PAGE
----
Create Your Own Storm
When someone says, "Let’s brainstorm," it brings to mind a few different feelings. The creative part of me loves to brainstorm new ideas or ways to look at things. The "let’s get to it" part of me sometimes sighs at the concept, knowing that it could take us off on tangents and eat valuable time. Overall, brainstorming is a positive concept—it harbors innovation and improvement, creativity and teamwork.
The definition of the word usually involves at least two people throwing out unhampered ideas or solutions based on a goal they’re trying to achieve. It may be coming up with a better process, a customer program, a product launch or a host of other types of opportunities. It can be deterred by obstacles in different forms—the most common being money and rules. For example, the best ideas might cost more than you’re able to spend. By rules, I mean "real" rules—thinking up and implementing illegal practices might have you wearing orange and brainstorming with fellow inmates.
The other obstacle is that the brainstorming is usually done within a group. What happens when you’re by yourself and don’t have another brain to storm with? It might be the middle of the night and you’re stuck for an idea related to a project you need to pitch in the morning. Or you might be developing an idea that you just don’t want to share with others yet, but your brain is cramping rather than storming.
Never fear—your brain can storm alone. Just because you aren’t in a group of people, you still have access to a number of tools that can help you develop a downpour of ideas.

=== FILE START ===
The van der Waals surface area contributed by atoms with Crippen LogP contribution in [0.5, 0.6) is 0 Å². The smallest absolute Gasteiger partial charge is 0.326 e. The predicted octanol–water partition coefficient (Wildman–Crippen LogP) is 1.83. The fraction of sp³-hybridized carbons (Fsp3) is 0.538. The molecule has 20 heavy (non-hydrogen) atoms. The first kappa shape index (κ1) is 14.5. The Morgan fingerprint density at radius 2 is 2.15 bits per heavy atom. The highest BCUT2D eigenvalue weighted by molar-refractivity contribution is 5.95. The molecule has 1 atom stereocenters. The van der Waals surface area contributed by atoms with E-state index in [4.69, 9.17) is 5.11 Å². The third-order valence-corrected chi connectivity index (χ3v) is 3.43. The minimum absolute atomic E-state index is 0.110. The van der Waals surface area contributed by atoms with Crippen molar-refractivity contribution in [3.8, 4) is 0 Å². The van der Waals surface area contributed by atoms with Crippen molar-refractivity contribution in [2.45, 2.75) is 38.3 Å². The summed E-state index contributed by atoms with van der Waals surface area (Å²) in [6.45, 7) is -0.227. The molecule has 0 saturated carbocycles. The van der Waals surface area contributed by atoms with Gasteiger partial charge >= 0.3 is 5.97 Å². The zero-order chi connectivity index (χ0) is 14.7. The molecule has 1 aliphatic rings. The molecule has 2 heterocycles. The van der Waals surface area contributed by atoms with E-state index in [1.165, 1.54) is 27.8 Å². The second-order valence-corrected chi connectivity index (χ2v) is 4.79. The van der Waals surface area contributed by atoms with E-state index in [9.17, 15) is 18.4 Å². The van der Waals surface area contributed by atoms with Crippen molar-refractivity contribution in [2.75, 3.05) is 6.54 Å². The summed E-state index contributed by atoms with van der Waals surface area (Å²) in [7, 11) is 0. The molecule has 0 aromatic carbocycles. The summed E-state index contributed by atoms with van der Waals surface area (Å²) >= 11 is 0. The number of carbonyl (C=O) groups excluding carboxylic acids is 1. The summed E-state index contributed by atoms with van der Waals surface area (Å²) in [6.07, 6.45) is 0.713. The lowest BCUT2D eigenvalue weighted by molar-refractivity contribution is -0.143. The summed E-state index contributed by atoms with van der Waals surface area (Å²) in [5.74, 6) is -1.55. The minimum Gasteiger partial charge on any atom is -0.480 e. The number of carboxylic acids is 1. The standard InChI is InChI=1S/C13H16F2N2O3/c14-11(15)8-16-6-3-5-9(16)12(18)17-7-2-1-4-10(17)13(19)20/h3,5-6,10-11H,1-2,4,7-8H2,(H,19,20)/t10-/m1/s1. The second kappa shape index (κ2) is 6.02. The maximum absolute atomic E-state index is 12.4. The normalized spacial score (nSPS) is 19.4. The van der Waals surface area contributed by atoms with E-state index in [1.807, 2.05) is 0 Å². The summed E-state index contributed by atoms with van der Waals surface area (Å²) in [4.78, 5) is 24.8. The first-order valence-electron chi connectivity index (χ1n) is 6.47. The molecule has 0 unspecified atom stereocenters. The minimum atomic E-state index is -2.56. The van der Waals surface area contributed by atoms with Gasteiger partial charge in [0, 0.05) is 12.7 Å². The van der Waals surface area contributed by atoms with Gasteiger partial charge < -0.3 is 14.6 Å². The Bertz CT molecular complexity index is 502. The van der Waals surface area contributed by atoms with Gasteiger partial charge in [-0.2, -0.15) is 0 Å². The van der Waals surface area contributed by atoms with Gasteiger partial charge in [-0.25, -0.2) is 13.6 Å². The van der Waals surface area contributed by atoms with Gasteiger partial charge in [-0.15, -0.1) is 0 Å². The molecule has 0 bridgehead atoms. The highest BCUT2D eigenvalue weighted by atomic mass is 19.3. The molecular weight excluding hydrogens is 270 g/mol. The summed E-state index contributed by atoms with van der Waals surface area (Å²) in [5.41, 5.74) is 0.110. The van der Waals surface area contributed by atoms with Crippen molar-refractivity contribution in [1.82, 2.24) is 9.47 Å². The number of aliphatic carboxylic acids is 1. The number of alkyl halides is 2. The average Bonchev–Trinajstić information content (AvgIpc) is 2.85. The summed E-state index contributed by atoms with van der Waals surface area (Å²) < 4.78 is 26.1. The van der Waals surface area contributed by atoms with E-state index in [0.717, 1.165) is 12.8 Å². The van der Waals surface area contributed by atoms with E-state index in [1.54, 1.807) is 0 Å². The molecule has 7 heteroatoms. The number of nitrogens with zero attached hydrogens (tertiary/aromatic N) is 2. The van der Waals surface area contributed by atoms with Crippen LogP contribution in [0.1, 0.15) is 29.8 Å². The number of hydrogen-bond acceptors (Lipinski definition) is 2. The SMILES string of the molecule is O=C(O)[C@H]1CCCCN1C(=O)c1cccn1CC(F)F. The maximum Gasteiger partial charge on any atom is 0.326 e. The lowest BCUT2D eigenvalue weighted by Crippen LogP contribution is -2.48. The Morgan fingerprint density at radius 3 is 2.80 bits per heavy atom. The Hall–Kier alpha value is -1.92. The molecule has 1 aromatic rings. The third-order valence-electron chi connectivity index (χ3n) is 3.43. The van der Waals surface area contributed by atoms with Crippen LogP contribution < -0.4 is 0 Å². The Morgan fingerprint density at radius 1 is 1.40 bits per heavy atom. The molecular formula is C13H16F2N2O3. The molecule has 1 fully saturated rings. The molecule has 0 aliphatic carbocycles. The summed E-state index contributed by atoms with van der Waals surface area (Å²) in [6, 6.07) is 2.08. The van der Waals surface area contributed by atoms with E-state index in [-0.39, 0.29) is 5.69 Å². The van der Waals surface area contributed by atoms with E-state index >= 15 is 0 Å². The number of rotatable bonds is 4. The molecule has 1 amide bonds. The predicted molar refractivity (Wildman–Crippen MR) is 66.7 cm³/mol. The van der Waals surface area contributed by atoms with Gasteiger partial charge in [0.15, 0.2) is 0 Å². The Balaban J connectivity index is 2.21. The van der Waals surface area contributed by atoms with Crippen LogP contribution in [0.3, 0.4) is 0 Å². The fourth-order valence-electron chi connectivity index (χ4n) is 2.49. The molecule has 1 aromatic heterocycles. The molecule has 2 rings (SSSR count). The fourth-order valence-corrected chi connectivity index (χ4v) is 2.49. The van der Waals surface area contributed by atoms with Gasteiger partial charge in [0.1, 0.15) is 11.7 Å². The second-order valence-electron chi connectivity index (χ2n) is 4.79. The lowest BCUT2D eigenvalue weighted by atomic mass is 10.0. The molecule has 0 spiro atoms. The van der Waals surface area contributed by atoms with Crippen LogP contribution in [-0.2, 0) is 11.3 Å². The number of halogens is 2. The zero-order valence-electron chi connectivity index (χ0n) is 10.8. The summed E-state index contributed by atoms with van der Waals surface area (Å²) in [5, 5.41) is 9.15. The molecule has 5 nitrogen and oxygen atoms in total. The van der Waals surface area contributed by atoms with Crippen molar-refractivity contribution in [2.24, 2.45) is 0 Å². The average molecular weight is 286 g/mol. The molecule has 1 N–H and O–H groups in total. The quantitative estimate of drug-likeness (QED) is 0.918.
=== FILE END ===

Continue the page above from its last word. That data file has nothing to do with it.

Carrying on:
- Paper and pencil. Yes, pretty basic. However, there are a few methods that can get your ideas flowing. What are you trying to accomplish? Write it at the top—then jot down 20 words, phrases or sketches that tie in. Don’t think about the perfect words—just write them as they pop in your mind. Once you have your words or pictures, skim over and circle the ones you like. The right words or phrases may not be what you implement, but they can kickstart the idea that eventually becomes your go-to.
- Social media. This should be used if you have the self-discipline to focus on the project at hand and not get pulled into a game of Candy Crush. Going to a marketing-related LinkedIn group can provide a number of offshoots that could lead to your "aha" moment. Visiting an interesting page with thousands of members might provide a creative nugget within a photo or comment.
- Remember, anything goes. Get quirky. Using your word capture tool of choice, throw off all constraints. If you had an unlimited budget, what would you do? If you were the client making the decision, what would you do and why? If time wasn’t an issue, if unicorns flew over rainbows—it doesn’t matter. Go crazy. Dare to dream. Reality can set in later, but you’ll have a great list of ideas that could be more feasible than you originally thought.
Yes, you can reach out to your friends and peers in a number of ways to brainstorm even when they’re not physically there. Asking someone who isn’t familiar with your challenge what they think can create new ideas. There are a number of ways to connect and brainstorm with others. However, for those times when you don’t want to wake up your fellow stormers, or if you feel like a little solitude, you can create your own storm. Just bring an umbrella.